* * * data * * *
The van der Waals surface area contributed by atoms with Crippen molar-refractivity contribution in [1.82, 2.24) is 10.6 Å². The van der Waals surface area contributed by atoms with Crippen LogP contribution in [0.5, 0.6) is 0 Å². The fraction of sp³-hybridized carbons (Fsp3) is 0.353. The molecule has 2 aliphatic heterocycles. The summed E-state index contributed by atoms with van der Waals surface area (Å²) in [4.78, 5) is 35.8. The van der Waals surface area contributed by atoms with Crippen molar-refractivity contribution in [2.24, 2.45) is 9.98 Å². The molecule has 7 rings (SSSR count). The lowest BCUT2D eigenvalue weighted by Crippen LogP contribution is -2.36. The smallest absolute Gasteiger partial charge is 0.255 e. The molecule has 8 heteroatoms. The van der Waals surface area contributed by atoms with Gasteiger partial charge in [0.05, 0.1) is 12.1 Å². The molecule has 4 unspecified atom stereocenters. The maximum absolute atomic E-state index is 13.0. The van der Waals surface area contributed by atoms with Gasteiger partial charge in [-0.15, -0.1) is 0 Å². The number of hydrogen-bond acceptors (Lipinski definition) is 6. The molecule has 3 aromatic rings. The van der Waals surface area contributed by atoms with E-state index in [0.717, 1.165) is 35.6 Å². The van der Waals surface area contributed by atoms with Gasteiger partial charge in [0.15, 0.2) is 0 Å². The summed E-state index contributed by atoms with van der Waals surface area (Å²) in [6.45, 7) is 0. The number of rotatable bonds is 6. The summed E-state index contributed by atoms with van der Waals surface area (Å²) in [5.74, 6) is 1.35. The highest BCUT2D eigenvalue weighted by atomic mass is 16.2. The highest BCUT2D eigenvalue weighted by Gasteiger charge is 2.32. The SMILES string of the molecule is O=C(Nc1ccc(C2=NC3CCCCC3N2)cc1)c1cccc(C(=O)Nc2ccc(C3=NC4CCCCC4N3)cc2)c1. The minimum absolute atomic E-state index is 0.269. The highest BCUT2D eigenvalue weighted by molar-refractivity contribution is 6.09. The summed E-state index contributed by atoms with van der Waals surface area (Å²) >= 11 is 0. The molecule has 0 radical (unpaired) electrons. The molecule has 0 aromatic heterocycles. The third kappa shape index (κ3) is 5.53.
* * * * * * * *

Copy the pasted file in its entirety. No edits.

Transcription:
The van der Waals surface area contributed by atoms with Crippen molar-refractivity contribution in [1.82, 2.24) is 10.6 Å². The van der Waals surface area contributed by atoms with Crippen LogP contribution in [0.5, 0.6) is 0 Å². The fraction of sp³-hybridized carbons (Fsp3) is 0.353. The molecule has 2 aliphatic heterocycles. The summed E-state index contributed by atoms with van der Waals surface area (Å²) in [4.78, 5) is 35.8. The van der Waals surface area contributed by atoms with Crippen molar-refractivity contribution in [2.24, 2.45) is 9.98 Å². The molecule has 7 rings (SSSR count). The lowest BCUT2D eigenvalue weighted by Crippen LogP contribution is -2.36. The smallest absolute Gasteiger partial charge is 0.255 e. The molecule has 8 heteroatoms. The van der Waals surface area contributed by atoms with Gasteiger partial charge in [0.05, 0.1) is 12.1 Å². The molecule has 4 unspecified atom stereocenters. The maximum absolute atomic E-state index is 13.0. The van der Waals surface area contributed by atoms with Gasteiger partial charge in [-0.15, -0.1) is 0 Å². The number of hydrogen-bond acceptors (Lipinski definition) is 6. The molecule has 3 aromatic rings. The van der Waals surface area contributed by atoms with E-state index in [0.717, 1.165) is 35.6 Å². The van der Waals surface area contributed by atoms with Gasteiger partial charge in [0.15, 0.2) is 0 Å². The summed E-state index contributed by atoms with van der Waals surface area (Å²) in [6.45, 7) is 0. The number of rotatable bonds is 6. The summed E-state index contributed by atoms with van der Waals surface area (Å²) in [5.74, 6) is 1.35. The highest BCUT2D eigenvalue weighted by atomic mass is 16.2. The highest BCUT2D eigenvalue weighted by Gasteiger charge is 2.32. The SMILES string of the molecule is O=C(Nc1ccc(C2=NC3CCCCC3N2)cc1)c1cccc(C(=O)Nc2ccc(C3=NC4CCCCC4N3)cc2)c1. The minimum absolute atomic E-state index is 0.269. The highest BCUT2D eigenvalue weighted by molar-refractivity contribution is 6.09. The summed E-state index contributed by atoms with van der Waals surface area (Å²) >= 11 is 0. The molecule has 0 radical (unpaired) electrons. The molecule has 0 aromatic heterocycles. The third kappa shape index (κ3) is 5.53.